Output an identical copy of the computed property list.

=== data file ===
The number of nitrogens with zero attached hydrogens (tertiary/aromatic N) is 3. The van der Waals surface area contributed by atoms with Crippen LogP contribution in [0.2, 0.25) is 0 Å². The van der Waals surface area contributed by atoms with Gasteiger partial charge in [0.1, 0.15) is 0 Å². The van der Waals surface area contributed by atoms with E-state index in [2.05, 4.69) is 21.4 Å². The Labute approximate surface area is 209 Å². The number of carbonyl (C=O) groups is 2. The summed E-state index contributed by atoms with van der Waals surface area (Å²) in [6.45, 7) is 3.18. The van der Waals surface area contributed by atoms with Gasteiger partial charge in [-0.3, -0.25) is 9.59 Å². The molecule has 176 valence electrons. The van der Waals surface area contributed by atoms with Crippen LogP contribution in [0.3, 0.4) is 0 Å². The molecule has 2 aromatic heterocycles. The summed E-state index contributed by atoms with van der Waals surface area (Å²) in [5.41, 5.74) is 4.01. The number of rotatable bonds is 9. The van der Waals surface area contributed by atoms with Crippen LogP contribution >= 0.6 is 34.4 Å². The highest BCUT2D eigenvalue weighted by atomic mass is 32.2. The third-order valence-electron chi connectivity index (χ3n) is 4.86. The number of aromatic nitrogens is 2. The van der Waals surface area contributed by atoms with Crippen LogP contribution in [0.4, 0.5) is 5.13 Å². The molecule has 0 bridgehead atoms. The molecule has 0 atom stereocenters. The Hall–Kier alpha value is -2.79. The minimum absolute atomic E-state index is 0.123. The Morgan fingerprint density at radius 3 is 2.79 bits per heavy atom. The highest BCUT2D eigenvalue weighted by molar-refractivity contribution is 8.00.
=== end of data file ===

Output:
The number of nitrogens with zero attached hydrogens (tertiary/aromatic N) is 3. The van der Waals surface area contributed by atoms with Crippen LogP contribution in [0.2, 0.25) is 0 Å². The van der Waals surface area contributed by atoms with Gasteiger partial charge in [0.1, 0.15) is 0 Å². The van der Waals surface area contributed by atoms with E-state index in [2.05, 4.69) is 21.4 Å². The Labute approximate surface area is 209 Å². The number of carbonyl (C=O) groups is 2. The summed E-state index contributed by atoms with van der Waals surface area (Å²) in [6.45, 7) is 3.18. The van der Waals surface area contributed by atoms with Gasteiger partial charge in [-0.3, -0.25) is 9.59 Å². The molecule has 176 valence electrons. The van der Waals surface area contributed by atoms with Crippen LogP contribution in [0.3, 0.4) is 0 Å². The molecule has 2 aromatic heterocycles. The summed E-state index contributed by atoms with van der Waals surface area (Å²) in [5.41, 5.74) is 4.01. The number of rotatable bonds is 9. The van der Waals surface area contributed by atoms with Crippen LogP contribution >= 0.6 is 34.4 Å². The highest BCUT2D eigenvalue weighted by atomic mass is 32.2. The third-order valence-electron chi connectivity index (χ3n) is 4.86. The number of aromatic nitrogens is 2. The van der Waals surface area contributed by atoms with Crippen LogP contribution in [0.4, 0.5) is 5.13 Å². The molecule has 0 bridgehead atoms. The molecule has 0 atom stereocenters. The Hall–Kier alpha value is -2.79. The minimum absolute atomic E-state index is 0.123. The Morgan fingerprint density at radius 3 is 2.79 bits per heavy atom. The highest BCUT2D eigenvalue weighted by molar-refractivity contribution is 8.00.